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Written by Caregiving Team Member Alicia Cassels, MA

Last week, something significant happened. We lost a gifted individual who has been called one of the greatest scientific minds of our time. His work, at the forefront of quantum mechanics and gravity has been truly revelatory, changing what we know about the very nature of our universe. Stephen Hawking was a scientific rock star in the truest sense, immensely respected by those in his field and by hordes of lay admirers around the world.

Using Only His Mind

Like many, I have followed the work of Stephen Hawking in awe, but the evening of his passing provided me with the opportunity to watch a PBS documentary of his life, narrated by Dr. Hawking himself. I watched as, a brilliant, healthy young man was diagnosed with an illness predicted to take his life in two years. I watched as over time this young man lost his ability to move limbs, speak, write and physically care for himself. That Dr. Hawking was able to make and share any discoveries, scientific or otherwise given the physical challenges he faced is incredible.

When completely unable to speak or write and before he received computer assisted communication support, it seemed unthinkable that Dr. Hawking would be able to continue his scientific work. Remarkably, rather than stopping Dr. Hawking persisted, mining an advantage that accompanied the physical setbacks he was experiencing. Unable to work through his thoughts and calculations on paper as he had always done, Dr. Hawking began to deeply explore concepts using only his mind, effectively visualizing problems and solutions. Later, in describing this response to completely losing his ability to write Dr. Hawking said, “By losing the dexterity of my hands I was forced to travel through the universe in my mind.”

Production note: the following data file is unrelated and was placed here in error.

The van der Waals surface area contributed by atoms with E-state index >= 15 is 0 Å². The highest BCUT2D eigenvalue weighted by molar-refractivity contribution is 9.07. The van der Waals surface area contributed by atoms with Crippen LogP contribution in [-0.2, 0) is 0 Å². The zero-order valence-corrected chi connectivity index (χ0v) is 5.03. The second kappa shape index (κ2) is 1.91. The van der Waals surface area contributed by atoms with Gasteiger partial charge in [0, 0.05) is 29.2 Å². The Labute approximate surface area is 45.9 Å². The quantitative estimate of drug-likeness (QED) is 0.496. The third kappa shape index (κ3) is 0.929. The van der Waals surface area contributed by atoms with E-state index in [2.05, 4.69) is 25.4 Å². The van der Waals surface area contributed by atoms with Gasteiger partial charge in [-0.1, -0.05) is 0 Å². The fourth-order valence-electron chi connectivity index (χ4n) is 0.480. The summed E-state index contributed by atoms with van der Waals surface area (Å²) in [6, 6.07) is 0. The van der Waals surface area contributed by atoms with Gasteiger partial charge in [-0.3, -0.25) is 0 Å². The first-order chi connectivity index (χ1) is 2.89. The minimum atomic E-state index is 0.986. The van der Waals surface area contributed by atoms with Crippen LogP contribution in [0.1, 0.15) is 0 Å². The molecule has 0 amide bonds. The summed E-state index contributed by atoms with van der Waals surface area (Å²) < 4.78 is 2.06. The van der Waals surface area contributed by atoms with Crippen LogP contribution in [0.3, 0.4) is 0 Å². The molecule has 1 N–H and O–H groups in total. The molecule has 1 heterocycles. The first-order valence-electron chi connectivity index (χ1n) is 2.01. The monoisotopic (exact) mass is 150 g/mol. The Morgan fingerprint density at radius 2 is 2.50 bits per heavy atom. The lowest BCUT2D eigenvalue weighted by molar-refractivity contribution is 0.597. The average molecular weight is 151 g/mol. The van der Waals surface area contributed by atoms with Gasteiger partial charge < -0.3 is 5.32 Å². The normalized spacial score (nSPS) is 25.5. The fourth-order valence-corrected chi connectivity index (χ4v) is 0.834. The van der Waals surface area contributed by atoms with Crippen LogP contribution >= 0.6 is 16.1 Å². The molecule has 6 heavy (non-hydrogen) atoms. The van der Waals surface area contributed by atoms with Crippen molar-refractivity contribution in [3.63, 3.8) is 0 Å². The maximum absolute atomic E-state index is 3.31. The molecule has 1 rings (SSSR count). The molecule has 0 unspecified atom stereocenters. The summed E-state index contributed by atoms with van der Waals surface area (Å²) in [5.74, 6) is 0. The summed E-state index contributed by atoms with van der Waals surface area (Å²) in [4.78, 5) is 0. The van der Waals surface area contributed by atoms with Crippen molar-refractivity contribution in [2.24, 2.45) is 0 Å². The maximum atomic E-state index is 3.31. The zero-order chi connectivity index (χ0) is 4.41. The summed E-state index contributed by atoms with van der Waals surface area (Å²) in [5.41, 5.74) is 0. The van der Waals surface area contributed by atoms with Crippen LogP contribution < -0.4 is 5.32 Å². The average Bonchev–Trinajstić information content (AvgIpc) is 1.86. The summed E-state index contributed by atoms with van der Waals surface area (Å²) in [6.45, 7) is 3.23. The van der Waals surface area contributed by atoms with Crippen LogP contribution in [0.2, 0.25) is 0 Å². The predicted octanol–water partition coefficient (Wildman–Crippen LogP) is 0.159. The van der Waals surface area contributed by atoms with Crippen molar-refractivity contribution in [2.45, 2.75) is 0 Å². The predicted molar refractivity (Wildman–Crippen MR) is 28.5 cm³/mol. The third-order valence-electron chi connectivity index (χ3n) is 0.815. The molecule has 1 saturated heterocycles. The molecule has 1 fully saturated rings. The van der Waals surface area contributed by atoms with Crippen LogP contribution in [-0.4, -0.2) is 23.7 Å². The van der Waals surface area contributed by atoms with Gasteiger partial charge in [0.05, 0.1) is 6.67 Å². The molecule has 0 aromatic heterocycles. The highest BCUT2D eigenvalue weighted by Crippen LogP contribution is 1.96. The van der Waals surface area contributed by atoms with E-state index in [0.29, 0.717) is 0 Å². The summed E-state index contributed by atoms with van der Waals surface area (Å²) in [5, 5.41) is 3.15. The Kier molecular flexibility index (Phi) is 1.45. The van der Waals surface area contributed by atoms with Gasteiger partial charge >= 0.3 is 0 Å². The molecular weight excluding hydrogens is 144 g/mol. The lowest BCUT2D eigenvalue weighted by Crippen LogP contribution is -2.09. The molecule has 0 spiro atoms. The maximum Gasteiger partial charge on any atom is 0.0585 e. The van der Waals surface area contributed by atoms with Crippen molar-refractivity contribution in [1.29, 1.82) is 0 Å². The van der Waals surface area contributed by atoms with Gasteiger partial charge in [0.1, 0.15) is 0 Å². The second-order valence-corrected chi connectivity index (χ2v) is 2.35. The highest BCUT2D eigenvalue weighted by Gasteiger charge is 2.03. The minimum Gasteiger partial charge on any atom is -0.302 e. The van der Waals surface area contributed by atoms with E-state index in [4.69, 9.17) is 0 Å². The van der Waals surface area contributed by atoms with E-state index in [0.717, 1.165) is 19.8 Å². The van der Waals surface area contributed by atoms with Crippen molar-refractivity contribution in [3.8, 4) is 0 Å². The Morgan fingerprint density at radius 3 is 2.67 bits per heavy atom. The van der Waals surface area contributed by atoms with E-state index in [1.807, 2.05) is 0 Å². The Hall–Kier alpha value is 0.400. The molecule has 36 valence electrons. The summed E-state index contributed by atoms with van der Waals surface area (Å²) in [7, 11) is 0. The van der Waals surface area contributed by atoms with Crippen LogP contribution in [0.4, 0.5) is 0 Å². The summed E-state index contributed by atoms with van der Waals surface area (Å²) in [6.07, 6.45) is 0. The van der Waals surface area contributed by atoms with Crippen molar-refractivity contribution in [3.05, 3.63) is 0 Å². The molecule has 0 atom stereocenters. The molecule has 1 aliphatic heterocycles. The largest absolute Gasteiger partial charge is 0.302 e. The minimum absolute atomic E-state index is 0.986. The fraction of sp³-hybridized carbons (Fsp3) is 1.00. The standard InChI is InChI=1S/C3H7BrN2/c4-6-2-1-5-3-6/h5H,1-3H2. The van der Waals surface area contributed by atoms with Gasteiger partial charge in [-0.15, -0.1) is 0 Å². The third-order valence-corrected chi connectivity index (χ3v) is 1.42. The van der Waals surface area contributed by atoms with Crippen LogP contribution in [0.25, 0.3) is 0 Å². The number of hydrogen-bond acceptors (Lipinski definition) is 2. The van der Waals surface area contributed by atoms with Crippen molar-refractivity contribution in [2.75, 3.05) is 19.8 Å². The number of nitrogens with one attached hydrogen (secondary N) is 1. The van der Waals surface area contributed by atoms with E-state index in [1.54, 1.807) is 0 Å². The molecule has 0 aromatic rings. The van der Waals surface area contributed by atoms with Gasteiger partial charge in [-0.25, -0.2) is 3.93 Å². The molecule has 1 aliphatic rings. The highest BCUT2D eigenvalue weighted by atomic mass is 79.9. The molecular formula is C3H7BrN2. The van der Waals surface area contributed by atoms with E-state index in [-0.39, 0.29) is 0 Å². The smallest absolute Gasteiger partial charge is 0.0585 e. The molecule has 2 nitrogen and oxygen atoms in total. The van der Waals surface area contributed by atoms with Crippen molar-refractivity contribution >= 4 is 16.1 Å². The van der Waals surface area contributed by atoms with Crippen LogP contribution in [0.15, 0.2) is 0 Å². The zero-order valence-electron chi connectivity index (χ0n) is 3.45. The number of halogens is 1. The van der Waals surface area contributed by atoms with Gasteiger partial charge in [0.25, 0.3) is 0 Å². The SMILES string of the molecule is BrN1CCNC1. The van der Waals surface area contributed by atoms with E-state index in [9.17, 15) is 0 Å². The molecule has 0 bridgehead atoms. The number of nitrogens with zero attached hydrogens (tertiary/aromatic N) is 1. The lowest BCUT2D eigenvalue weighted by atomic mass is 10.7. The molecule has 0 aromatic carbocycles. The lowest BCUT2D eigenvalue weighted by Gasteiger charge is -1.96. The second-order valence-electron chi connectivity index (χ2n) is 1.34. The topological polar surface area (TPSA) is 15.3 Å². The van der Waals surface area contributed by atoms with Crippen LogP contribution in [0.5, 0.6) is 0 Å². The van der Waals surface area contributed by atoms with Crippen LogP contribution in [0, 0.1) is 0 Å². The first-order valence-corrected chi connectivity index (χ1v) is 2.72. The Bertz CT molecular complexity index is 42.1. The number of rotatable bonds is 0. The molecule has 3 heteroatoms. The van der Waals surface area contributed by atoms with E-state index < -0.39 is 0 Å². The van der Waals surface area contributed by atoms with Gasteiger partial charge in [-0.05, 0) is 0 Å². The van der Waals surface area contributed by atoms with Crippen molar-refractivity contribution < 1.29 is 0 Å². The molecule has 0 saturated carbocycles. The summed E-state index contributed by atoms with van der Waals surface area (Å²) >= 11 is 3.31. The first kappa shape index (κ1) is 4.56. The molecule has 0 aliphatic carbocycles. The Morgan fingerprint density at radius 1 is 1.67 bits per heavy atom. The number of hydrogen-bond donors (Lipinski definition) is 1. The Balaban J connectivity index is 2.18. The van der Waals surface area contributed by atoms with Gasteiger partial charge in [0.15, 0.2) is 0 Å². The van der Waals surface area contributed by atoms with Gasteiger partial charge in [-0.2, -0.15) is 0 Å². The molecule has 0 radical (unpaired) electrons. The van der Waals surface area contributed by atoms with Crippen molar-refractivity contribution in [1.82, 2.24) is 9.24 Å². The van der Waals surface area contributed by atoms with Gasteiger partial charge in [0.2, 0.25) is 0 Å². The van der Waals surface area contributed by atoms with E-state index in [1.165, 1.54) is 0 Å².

Dr. Hawking’s practice of traveling the universe, exploring, analyzing and solving problems in his mind eventually proved to be a great advantage in his work — one that he continued to employ throughout the duration of his exceptional career, even after computer technology provided him with the ability to communicate in voice and written form. There were no role models for making the greatest scientific discoveries of a generation while without the ability to engage direct speech or writing. Undeterred, Dr. Hawking built his own vision for what he could accomplish.

Brain Differences – A Paradigm Shift

As I watched the documentary of Dr. Hawking’s life, I was reminded of lessons in a book that I recently read. For me, The Power of Different, authored by Dr. Gail Saltz has one overarching motif. When it comes to diagnosis and prognosis, perspective is everything. In the book, Dr. Saltz, Clinical Associate Professor of Psychiatry at the New York Presbyterian Hospital Weill-Cornell School of medicine and a psychoanalyst with the New York Psychoanalytic Institute, provides a science-based examination of cognitive advantages that tend to accompany common behavioral health diagnoses. Dr. Saltz argues that reframing the way we think about mental health diagnosis and treatment has the potential to significantly impact life and career trajectories. The book provides detailed discussion of brain advantages that have been associated with, Bipolar disorder, schizophrenia, Depression, ADD, Autism and a number of other common behavioral health diagnoses offering case studies of every day individuals to illustrate the achievements of those who have mined the cognitive advantages like greater empathy, creativity and strong cognitive abilities that have accompanied their diagnoses. Dr. Saltz also documents how some of the greatest thinkers, scientists and artists in history have employed strengths associated with their behavioral health symptoms to find advantage in achieving success in the face of very serious symptoms.